Sometimes pleasant, other times troubling or horrifying, we’ve all experienced dreams that shake us and stay with us in our waking hours. A quick google search for “dream analysis” will come up with countless websites dedicated to decoding imagery or themes from dreams, but just as many people out there will tell you that dreams are your mind processing the day’s events, that they have no real meaning beyond that.
But what about the dreams of the dying, or the deathbed phenomena? Is it possible that the vivid dreams or visions that many people experience during their final days and weeks of life play a role in achieving peaceful deaths? Could they have therapeutic implications? A recent NYTimes article explores this topic, and highlights work being done in the field.
Dr. Christopher Kerr of Hospice Buffalo is leading a team of clinicians and researchers to help gain an understanding of dreams’ importance and the role they play in patient’s final days of life.
Read the article here: http://www.nytimes.com/2016/02/02/health/dreams-dying-deathbed-interpretation-delirium.html
And check out Dr. Kerr’s TED talk here: https://www.youtube.com/watch?v=rbnBe-vXGQM
Carol Marak, aging advocate and editor of http://www.SeniorCare.com, has started a new blog series as part of Huffington Post’s Post 50 blog. Marak will chronicle her process of developing a plan for how she will care for herself as she ages. We’re excited to follow her journey. Check it out!
by Tara Cortes, PhD, RN, FAAN, Executive Director, Hartford Institute for Geriatric Nursing
What do we think of when we hear the word dementia? It usually creates a profound image associated with stigma. Often we associate it with fear and loss. Usually we associate with getting old. People who are young might perceive dementia differently that people who are in their 60s and 70s. Those who live with or have loved ones who suffer with dementia might have yet another perception of what it means. Different societies perceive aging and memory loss differently. In some cultures aging people are revered regardless of their cognitive or physical abilities. In other cultures aging people who become confused or forgetful are shuttered and often isolated.
Recently I spoke at the International Dementia Conference in Birmingham, England and heard short remarks delivered by Baroness Sally Greengross OBE, Chief Executive/ President of the International Longevity Centre in UK. She spoke about dementia as a journey. It helped me to reflect on dementia as another road in life that some people take. This reminded me of Robert Frost’s A Road Not Taken:
Two roads diverged in a yellow wood,
And sorry I could not travel both
And be one traveler, long I stood
And looked down one as far as I could
To where it bent in the undergrowth;
Then took the other, as just as fair,
And having perhaps the better claim,
Because it was grassy and wanted wear;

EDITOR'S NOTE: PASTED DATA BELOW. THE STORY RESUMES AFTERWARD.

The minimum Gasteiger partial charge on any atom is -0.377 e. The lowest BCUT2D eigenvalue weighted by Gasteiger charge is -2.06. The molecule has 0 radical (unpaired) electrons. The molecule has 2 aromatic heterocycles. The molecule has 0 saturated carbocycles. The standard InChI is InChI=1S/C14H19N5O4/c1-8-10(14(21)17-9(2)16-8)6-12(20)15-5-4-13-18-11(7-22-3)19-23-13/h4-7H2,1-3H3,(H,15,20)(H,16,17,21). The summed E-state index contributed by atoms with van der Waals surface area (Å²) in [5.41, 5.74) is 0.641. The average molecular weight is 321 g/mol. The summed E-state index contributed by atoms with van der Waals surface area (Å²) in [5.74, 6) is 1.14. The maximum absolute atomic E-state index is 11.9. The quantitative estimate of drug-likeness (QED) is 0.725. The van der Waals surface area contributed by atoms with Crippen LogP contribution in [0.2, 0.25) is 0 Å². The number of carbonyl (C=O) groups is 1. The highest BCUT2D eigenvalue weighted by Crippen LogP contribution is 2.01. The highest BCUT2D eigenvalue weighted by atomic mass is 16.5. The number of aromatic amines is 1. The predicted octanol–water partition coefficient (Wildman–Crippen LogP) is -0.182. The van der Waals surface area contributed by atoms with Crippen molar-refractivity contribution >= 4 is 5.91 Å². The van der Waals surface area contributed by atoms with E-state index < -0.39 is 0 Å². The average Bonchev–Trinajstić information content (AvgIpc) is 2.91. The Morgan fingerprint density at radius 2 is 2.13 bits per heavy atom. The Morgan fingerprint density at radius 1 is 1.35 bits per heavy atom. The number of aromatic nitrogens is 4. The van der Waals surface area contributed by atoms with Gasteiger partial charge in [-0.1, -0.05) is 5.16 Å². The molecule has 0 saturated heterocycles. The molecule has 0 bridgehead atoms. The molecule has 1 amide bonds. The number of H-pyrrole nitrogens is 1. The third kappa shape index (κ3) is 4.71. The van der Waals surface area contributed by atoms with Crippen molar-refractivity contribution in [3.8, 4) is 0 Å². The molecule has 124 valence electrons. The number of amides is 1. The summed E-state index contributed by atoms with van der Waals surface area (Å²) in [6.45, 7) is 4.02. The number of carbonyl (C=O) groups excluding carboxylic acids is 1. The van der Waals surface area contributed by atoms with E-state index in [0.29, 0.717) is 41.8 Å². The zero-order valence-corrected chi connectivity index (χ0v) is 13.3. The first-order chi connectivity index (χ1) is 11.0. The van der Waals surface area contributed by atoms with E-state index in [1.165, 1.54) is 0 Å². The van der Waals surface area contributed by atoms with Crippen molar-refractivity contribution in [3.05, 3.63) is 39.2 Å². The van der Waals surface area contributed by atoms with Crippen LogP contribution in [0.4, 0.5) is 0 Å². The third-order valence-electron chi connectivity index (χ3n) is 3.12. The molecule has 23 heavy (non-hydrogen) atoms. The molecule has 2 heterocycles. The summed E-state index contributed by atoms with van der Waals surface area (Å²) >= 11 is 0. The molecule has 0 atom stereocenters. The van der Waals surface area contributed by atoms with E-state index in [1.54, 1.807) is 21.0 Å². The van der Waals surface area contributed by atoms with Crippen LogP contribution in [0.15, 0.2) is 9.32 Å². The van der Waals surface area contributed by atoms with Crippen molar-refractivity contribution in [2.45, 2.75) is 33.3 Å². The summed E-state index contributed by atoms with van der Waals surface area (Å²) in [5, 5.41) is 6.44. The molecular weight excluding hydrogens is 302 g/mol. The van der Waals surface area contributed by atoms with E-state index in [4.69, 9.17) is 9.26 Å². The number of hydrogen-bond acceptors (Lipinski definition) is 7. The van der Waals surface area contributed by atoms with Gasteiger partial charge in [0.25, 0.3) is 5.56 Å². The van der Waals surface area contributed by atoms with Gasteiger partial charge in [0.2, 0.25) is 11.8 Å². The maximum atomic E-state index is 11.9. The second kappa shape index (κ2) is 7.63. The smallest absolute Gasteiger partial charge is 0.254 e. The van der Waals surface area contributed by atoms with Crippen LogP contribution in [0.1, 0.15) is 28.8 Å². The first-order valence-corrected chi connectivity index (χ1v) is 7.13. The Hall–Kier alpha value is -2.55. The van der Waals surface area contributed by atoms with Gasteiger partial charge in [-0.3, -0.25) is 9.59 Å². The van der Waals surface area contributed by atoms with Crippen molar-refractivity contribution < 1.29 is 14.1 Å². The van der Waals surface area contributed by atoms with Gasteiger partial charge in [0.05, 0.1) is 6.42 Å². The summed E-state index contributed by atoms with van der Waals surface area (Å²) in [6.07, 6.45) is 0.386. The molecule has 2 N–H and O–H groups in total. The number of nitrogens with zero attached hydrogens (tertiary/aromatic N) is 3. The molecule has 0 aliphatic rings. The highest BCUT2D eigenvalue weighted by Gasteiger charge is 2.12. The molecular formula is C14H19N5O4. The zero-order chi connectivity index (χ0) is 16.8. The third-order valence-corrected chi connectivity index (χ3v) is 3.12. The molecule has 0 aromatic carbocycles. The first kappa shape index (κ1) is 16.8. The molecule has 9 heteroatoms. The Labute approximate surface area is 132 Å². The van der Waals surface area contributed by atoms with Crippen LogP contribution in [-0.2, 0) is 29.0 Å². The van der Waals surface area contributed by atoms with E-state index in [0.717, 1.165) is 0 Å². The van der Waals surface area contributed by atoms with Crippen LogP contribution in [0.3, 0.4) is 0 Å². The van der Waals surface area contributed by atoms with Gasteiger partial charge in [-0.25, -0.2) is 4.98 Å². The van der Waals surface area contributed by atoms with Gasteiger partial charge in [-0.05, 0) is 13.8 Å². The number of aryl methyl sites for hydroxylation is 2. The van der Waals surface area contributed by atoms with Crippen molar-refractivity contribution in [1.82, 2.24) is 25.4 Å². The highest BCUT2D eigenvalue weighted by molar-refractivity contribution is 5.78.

Though as for that the passing there
Had worn them really about the same…
It struck me how much more gentle it was to look at dementia through the lens of a journey than the lens of a disease. It is a road now traveled by more and more people and there are signposts and detours along the way. There are other people that join a person who is on that road. Some ride along for a little while and some longer. Most important, are the signposts and rest stops on that road that provide direction and respite to the journeymen. These signposts provide support, understanding and wisdom that make the journey meaningful and enrichening. These respite stops provide the comfort and the peace to the person on the journey and his or her companions. The road has many bumps that may require one to slow down. But there is an end. The goal is to embrace the journey while it lasts and seek ways to find new experiences along the way.
By Alyssa Coppa
Cancer is a word I began to hear and fear at a young age. I first heard this word when I was 3 years old and my grandmother, who I refer to as Nonna, was diagnosed with Stage 4 breast cancer. We immediately booked a flight to Italy to see her. It was the first and last time I was able to see my Nonna. A few years later, my grandfather, Nonno Antonio, was diagnosed with stomach cancer. A short week later he passed away during surgery. During this time, my cousin, who was only three years older than me age was battling a rare type of brain tumor. After two years of fighting hard, she passed away as well. All of the pain cancer was causing the various members of my family was heartbreaking. It felt as if cancer was taking away all of the people I loved. I contribute all of these losses I experienced at a young age as motivators to enter the field of oncology and help in the fight against the many types of cancer.
In nursing school, oncology is briefly touched upon. The more common types of cancer are taught along with the most frequent treatments including chemotherapy and radiation therapy. During the month of September, I was given the opportunity to shadow Dr. Giuliante, a Head and Neck/Melanoma/Sarcoma (HMS) Nurse Practitioner at Memorial Sloan Kettering (MSK) and vital member of the Hartford Institute of Geriatric Nursing family. This was the perfect opportunity to explore the oncology field in more depth and actually see if this is a field I can see myself entering when I become a registered nurse.